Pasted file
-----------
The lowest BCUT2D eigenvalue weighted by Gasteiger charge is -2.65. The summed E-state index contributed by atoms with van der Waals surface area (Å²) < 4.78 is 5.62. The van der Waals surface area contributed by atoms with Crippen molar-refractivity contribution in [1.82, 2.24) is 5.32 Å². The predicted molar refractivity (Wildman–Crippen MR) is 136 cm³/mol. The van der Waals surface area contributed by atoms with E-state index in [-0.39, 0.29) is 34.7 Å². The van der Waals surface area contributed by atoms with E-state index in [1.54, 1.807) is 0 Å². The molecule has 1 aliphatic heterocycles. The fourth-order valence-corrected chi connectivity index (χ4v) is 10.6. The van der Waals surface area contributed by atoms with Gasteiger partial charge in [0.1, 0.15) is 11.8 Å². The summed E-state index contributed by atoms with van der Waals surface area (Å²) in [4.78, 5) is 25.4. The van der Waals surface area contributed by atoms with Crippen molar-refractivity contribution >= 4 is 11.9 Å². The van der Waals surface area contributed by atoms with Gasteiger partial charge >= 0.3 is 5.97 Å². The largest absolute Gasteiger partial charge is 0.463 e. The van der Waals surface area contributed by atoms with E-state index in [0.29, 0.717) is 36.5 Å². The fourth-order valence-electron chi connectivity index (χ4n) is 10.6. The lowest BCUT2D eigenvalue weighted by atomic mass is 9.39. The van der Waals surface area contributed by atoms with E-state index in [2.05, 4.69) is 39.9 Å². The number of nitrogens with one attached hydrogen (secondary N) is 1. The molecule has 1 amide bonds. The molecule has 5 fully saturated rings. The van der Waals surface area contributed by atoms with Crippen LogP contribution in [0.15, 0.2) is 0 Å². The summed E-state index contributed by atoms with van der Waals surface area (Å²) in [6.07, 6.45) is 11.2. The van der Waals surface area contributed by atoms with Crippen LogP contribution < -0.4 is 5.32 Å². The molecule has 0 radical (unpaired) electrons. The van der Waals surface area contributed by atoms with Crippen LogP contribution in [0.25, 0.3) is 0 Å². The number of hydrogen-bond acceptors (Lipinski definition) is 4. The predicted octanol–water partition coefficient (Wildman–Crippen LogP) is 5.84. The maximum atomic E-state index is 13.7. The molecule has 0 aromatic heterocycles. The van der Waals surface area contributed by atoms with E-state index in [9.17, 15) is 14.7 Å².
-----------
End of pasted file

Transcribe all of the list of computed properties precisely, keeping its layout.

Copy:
The lowest BCUT2D eigenvalue weighted by Gasteiger charge is -2.65. The summed E-state index contributed by atoms with van der Waals surface area (Å²) < 4.78 is 5.62. The van der Waals surface area contributed by atoms with Crippen molar-refractivity contribution in [1.82, 2.24) is 5.32 Å². The predicted molar refractivity (Wildman–Crippen MR) is 136 cm³/mol. The van der Waals surface area contributed by atoms with E-state index in [-0.39, 0.29) is 34.7 Å². The van der Waals surface area contributed by atoms with E-state index in [1.54, 1.807) is 0 Å². The molecule has 1 aliphatic heterocycles. The fourth-order valence-corrected chi connectivity index (χ4v) is 10.6. The van der Waals surface area contributed by atoms with Gasteiger partial charge in [0.1, 0.15) is 11.8 Å². The summed E-state index contributed by atoms with van der Waals surface area (Å²) in [4.78, 5) is 25.4. The van der Waals surface area contributed by atoms with Crippen molar-refractivity contribution >= 4 is 11.9 Å². The van der Waals surface area contributed by atoms with Gasteiger partial charge >= 0.3 is 5.97 Å². The largest absolute Gasteiger partial charge is 0.463 e. The van der Waals surface area contributed by atoms with E-state index in [0.29, 0.717) is 36.5 Å². The fourth-order valence-electron chi connectivity index (χ4n) is 10.6. The lowest BCUT2D eigenvalue weighted by atomic mass is 9.39. The van der Waals surface area contributed by atoms with E-state index in [2.05, 4.69) is 39.9 Å². The number of nitrogens with one attached hydrogen (secondary N) is 1. The molecule has 1 amide bonds. The molecule has 5 fully saturated rings. The van der Waals surface area contributed by atoms with Crippen LogP contribution in [0.15, 0.2) is 0 Å². The summed E-state index contributed by atoms with van der Waals surface area (Å²) in [6.07, 6.45) is 11.2. The van der Waals surface area contributed by atoms with Crippen LogP contribution < -0.4 is 5.32 Å². The molecule has 0 radical (unpaired) electrons. The van der Waals surface area contributed by atoms with Crippen LogP contribution in [0.25, 0.3) is 0 Å². The number of hydrogen-bond acceptors (Lipinski definition) is 4. The predicted octanol–water partition coefficient (Wildman–Crippen LogP) is 5.84. The maximum atomic E-state index is 13.7. The molecule has 0 aromatic heterocycles. The van der Waals surface area contributed by atoms with E-state index in [9.17, 15) is 14.7 Å².